The US Should Be Engaging the World, Not Running from It
The United States has, over the past century, been a leading voice on the international stage on a variety of issues. We helped establish the post-WWII international order, led advocacy for human rights, and have sought to promote democratic values when possible. Of course, the US has at times also supported dictators and bad actors, but by and large we were able to establish a reputation as a reliable ally and promoter of democratic values that aims to improve the lives of all human beings, not just Americans.
Part of the way we were able to establish this reputation and perform much of the important work that we as a people felt obligated to perform was by engaging the international community as often as possible. Obviously, the US is a permanent member of the United Nations Security Council, but we’ve also participated in (and led) various military alliances, economic pacts, and cultural exchange programs, which were all intended to facilitate cross-cultural communication and build trust so that potential conflicts could be solved through diplomacy instead of war.
Unfortunately, the current administration seems determined to turn inward and diminish the role we created for ourselves from nearly seventy years of hard work as an international leader on a variety of public policy issues.
President Trump has led the way in removing the US from economic pacts (the Trans-Pacific Partnership), environmental agreements (the Paris Agreement), denuclearization agreements (the Iran deal), and governmental bodies dedicated to promoting human rights (the UN Human Rights Council).
Obviously, none of these deals or international bodies are perfect, and concerns held by both conservatives and liberals about these pacts and agreements should be addressed. But rather than attempting to engage the international community to discuss legitimate grievances with such agreements, the administration has chosen to shut the door on them entirely and retreat inward. The administration has even gone as far as to antagonize our allies who remain in some of these deals, as well as attacking non-governmental organizations that promote human rights and oppose American withdrawal from international agreements.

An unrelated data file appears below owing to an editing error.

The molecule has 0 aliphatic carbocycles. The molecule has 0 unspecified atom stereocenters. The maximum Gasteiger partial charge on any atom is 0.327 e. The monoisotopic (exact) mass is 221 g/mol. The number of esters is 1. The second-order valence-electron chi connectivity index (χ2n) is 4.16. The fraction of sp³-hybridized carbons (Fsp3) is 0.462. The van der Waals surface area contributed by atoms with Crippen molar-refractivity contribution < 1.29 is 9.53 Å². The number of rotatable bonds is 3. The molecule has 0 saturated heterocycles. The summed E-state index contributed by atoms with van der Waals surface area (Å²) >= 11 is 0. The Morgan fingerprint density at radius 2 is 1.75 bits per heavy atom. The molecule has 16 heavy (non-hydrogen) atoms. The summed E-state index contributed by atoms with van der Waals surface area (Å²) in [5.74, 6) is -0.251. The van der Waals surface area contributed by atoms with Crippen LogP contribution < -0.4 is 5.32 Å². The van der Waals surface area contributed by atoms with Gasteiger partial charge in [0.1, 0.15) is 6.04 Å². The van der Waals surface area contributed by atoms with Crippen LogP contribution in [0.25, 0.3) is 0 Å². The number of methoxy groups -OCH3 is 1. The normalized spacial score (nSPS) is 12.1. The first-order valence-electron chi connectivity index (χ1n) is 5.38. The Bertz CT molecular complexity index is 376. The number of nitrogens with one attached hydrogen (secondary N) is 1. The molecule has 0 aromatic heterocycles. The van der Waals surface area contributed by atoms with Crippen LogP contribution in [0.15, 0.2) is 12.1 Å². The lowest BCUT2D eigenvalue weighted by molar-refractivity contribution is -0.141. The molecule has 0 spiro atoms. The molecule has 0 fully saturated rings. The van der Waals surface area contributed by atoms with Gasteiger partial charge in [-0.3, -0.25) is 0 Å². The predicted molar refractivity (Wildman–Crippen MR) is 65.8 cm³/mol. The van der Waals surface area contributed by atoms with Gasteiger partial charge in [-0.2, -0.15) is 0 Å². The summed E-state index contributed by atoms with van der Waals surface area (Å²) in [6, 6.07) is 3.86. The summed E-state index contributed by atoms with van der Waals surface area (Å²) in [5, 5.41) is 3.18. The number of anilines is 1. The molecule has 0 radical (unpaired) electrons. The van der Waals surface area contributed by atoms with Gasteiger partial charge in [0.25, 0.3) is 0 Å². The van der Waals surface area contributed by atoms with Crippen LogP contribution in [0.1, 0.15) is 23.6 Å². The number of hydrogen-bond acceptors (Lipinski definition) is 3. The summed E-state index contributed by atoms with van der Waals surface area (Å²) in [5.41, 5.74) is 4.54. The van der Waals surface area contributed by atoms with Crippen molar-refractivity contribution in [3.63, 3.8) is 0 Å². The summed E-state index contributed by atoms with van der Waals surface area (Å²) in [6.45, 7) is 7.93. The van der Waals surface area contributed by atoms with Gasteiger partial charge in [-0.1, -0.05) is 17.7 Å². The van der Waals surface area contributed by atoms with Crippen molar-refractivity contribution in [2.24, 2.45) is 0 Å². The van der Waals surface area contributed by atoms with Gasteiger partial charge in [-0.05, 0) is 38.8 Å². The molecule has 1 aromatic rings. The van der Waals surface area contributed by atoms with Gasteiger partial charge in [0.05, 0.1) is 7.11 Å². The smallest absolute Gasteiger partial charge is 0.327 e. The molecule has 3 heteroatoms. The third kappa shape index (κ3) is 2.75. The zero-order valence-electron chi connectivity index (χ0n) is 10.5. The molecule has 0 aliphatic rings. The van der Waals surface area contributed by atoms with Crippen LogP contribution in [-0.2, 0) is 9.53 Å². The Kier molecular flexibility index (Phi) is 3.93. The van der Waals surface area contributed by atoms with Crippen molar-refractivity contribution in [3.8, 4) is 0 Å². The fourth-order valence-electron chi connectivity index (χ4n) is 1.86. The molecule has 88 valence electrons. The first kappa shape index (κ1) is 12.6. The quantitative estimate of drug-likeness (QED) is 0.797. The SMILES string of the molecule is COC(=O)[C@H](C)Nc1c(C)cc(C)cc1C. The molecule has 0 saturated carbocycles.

The US ambassador to the UN, former South Carolina governor Nikki Haley, even sent a letter to our international affiliate, the International Humanist and Ethical Union, condemning the IHEU’s work to promote the Human Rights Council and keep the US as a member of it. In her letter, Haley states: “It is unfortunate that you sought to undermine our attempts to improve the Human Rights Council. You put yourself on the side of Russia and China, and opposite the United States… we encourage you to play a constructive role on behalf of human rights, rather than the deconstructive one you played in this instance.”
As someone who has worked regularly with the courageous staff at IHEU, this could not be further from the truth, and signifies that the administration would rather flee into isolationism than engage with allies about areas of disagreement. Obviously, the IHEU is a leading advocate of human rights; it publishes reports on religious freedom rights for nontheists while also maintaining extensive websites that catalogue human rights abuses by countries like Russia and China.
In the past internationalists have criticized the United States for not joining the International Criminal Court or other international forums and pushed for our government to become even more engaged on the international stage by participating in new international bodies. But at this point, the world and many American citizens would be satisfied if our government would at the very least stop leaving international bodies and agreements and reestablished our place as a leader in the international community.